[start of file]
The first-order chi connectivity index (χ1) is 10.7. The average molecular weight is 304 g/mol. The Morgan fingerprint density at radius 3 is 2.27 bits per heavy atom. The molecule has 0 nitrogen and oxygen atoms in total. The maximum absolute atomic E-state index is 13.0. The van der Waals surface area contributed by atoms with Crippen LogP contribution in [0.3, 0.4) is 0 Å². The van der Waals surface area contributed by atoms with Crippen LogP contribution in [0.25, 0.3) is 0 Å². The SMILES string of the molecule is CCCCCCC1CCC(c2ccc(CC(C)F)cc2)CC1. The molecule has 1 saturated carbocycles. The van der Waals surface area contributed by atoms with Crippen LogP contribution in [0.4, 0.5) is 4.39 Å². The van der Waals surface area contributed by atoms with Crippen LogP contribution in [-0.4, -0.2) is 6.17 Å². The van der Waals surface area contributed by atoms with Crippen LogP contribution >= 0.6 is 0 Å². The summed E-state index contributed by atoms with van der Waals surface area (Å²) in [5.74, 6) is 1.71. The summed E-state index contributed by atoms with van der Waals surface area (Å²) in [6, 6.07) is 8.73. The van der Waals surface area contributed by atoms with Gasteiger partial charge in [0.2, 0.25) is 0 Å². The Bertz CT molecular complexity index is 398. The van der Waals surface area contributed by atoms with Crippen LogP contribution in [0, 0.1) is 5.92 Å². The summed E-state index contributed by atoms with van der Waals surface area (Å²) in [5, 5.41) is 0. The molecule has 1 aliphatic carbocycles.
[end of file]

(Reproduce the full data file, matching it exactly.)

The first-order chi connectivity index (χ1) is 10.7. The average molecular weight is 304 g/mol. The Morgan fingerprint density at radius 3 is 2.27 bits per heavy atom. The molecule has 0 nitrogen and oxygen atoms in total. The maximum absolute atomic E-state index is 13.0. The van der Waals surface area contributed by atoms with Crippen LogP contribution in [0.3, 0.4) is 0 Å². The van der Waals surface area contributed by atoms with Crippen LogP contribution in [0.25, 0.3) is 0 Å². The SMILES string of the molecule is CCCCCCC1CCC(c2ccc(CC(C)F)cc2)CC1. The molecule has 1 saturated carbocycles. The van der Waals surface area contributed by atoms with Crippen LogP contribution in [0.4, 0.5) is 4.39 Å². The van der Waals surface area contributed by atoms with Crippen LogP contribution in [-0.4, -0.2) is 6.17 Å². The van der Waals surface area contributed by atoms with Crippen LogP contribution >= 0.6 is 0 Å². The summed E-state index contributed by atoms with van der Waals surface area (Å²) in [5.74, 6) is 1.71. The summed E-state index contributed by atoms with van der Waals surface area (Å²) in [6, 6.07) is 8.73. The van der Waals surface area contributed by atoms with Gasteiger partial charge in [0.2, 0.25) is 0 Å². The Bertz CT molecular complexity index is 398. The van der Waals surface area contributed by atoms with Crippen LogP contribution in [0, 0.1) is 5.92 Å². The summed E-state index contributed by atoms with van der Waals surface area (Å²) in [5, 5.41) is 0. The molecule has 1 aliphatic carbocycles.